up, in this scenario it’s these traits that result in the group’s successful
survival of the harsh terrain.   Despite
her successful drive as leader, she fails to stop Sokka from indulging in juice
inside a cactus, which immediately puts the Southern Water Tribe member into a
state of hallucination.  

Sokka’s trip, so to speak, serves as the
aforementioned means to better visualize the out of whack world that now exists
with Aang furious and absent.  It also
provides for stand up comedy, too, and hints at a reflection of Hunter S.
Thompson’s Fear and Loathing in Las Vegas,
which begins with the writer and his companion high on drugs as they travel
through the desert.  Similarly, Sokka’s
hallucinations flicker back and forth between moments of awe to moments of fear
and paranoia.  Eventually, Aang returns
frustrated and without having spotted a sign of Appa anywhere.  His attitude remains anything but the peace
minded air nomad and he’s unable to keep himself from lashing out at Katara
after she makes an innocent observation about the water she asked him to
collect from a cloud overhead. 

Through it all, Katara keeps thinking, realizing
that a star map in their possession could be used to guide them out of the
desert, while also rationing the precious water to insure it lasts as long as
possible.  Not long into the next hike, Toph trips over what reveals to be a sand bender glider, of which, Katara
assumes the captaincy, ordering Aang to set the sail endowed vessel on its
way.  A compass on the craft guide them
to a massive rock formation in the middle of the desert, perhaps inspired by the
Uluru or Ayer’s Rock in Australia. As the group discovers something firm
underfoot, Iroh and Zuko discover friends in low places.

The two make it to the Misty Palms Oasis and enter
the same establishment where the gang had met Professor Zei in the previous
episode.  Once there, Iroh spots an old
man sitting at a pai sho table, and in short time, it’s established both are
members of something called the White Lotus Society.  Their arrival in the oasis was also noted by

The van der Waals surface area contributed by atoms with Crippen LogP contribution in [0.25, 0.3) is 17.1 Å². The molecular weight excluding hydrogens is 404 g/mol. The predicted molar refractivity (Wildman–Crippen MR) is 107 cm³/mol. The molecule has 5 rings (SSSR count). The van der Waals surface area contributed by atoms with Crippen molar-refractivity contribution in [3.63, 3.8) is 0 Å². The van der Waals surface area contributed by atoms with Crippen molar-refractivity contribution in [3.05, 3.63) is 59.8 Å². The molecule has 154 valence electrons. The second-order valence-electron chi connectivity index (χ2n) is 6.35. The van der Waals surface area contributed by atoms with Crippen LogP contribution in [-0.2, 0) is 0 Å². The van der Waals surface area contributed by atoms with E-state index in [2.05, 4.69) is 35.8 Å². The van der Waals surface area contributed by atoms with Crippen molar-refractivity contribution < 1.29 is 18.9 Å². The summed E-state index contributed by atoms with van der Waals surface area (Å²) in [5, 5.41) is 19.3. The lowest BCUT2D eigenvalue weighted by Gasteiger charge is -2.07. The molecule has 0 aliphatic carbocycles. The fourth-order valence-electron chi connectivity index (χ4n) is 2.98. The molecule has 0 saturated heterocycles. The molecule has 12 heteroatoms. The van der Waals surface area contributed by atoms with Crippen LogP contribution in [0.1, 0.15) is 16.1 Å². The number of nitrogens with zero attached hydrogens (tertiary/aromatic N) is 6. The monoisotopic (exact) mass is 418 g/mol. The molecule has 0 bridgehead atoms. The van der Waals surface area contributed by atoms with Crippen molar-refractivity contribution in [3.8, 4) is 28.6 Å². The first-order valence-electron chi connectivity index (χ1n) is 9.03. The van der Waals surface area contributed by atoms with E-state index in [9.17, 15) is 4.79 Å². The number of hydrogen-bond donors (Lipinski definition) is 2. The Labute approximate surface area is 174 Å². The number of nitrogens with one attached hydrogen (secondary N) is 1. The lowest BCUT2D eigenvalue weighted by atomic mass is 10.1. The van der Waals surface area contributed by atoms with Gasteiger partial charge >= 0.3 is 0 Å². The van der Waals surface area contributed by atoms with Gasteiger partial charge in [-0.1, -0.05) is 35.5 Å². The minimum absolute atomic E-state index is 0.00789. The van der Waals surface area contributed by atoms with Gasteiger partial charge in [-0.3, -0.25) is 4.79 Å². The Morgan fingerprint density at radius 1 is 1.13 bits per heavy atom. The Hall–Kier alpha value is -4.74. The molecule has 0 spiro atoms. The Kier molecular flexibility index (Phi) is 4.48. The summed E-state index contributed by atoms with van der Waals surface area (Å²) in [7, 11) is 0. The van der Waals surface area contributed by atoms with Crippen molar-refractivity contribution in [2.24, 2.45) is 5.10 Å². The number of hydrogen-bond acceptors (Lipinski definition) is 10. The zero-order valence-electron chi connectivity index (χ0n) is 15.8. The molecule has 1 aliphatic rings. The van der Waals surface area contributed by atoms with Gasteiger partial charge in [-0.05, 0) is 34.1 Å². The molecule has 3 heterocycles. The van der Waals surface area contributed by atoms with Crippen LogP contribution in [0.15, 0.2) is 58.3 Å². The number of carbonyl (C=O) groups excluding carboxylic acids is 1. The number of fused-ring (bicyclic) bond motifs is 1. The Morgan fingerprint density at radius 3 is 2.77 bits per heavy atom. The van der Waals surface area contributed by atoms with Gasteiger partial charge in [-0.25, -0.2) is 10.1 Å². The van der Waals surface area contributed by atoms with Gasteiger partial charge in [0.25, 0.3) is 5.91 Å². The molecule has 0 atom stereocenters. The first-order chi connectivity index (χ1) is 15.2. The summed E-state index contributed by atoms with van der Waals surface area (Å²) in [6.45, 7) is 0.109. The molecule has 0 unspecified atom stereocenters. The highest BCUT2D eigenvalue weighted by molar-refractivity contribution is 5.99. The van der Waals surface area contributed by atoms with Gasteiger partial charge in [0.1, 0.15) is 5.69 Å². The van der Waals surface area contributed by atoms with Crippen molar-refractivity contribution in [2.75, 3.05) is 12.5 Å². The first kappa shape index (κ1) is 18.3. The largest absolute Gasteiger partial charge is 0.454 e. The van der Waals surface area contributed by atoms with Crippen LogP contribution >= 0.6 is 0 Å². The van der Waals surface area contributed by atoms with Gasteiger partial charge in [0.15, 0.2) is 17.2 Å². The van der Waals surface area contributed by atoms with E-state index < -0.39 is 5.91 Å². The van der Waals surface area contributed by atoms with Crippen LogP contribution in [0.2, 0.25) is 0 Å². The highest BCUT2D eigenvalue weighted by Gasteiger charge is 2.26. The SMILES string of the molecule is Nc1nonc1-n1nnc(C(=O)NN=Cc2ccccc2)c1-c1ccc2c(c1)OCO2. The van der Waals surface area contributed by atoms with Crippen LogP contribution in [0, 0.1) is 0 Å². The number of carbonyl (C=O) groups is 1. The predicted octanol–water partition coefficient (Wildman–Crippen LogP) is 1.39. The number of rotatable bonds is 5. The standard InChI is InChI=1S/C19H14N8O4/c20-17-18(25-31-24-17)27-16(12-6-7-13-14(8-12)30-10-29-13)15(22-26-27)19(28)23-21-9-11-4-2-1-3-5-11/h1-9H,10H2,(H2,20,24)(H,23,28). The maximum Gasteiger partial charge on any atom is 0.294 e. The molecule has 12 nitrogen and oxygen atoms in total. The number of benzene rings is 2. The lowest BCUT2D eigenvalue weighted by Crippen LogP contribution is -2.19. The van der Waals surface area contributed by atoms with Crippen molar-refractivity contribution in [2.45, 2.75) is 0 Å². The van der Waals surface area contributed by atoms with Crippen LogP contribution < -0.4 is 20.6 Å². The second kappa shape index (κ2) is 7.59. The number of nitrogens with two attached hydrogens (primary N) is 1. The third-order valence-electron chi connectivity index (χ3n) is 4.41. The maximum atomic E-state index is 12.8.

the two earth benders sent by Toph Beifong’s father to find her, the earth
bending match producer Xin Fu and the earth bending instructor Yu.  Noting also the bounty on their heads from
the Fire Nation, they endeavor to capture the two for a hefty sum.  They, in turn, are noticed by the pai sho
player, who loudly announces the presence of the Fire Nation royalty, which in
turn, sets the Star Wars cantina
inspired patrons of the bar to jump on the two men in competition for the
bounty.  The ensuing brawl provides the
cover needed to allow Iroh and Zuko to make their escape with their new friend.

The White Lotus Society member brings the two to a
flower shop, where Iroh, revealed as a Grand Master of the society, disappears
behind a secure door with him, leaving Zuko to wait amongst the blooms.  Eventually, he reappears and informs Zuko the
Society will help them escape.  The plan
unfolds, as Xin Fu and Yu, having emerged victoriously from the bar, with the
pair being smuggled past the two inside giant flower pots.  Yes, we bid farewell to the nameless ostrich
horse who had served Zuko loyally over countless miles.  The Bill the Pony of the Avatar World, we
hope you found a good friend in the Misty Palms Oasis!  With Iroh and Zuko smuggled out and now sent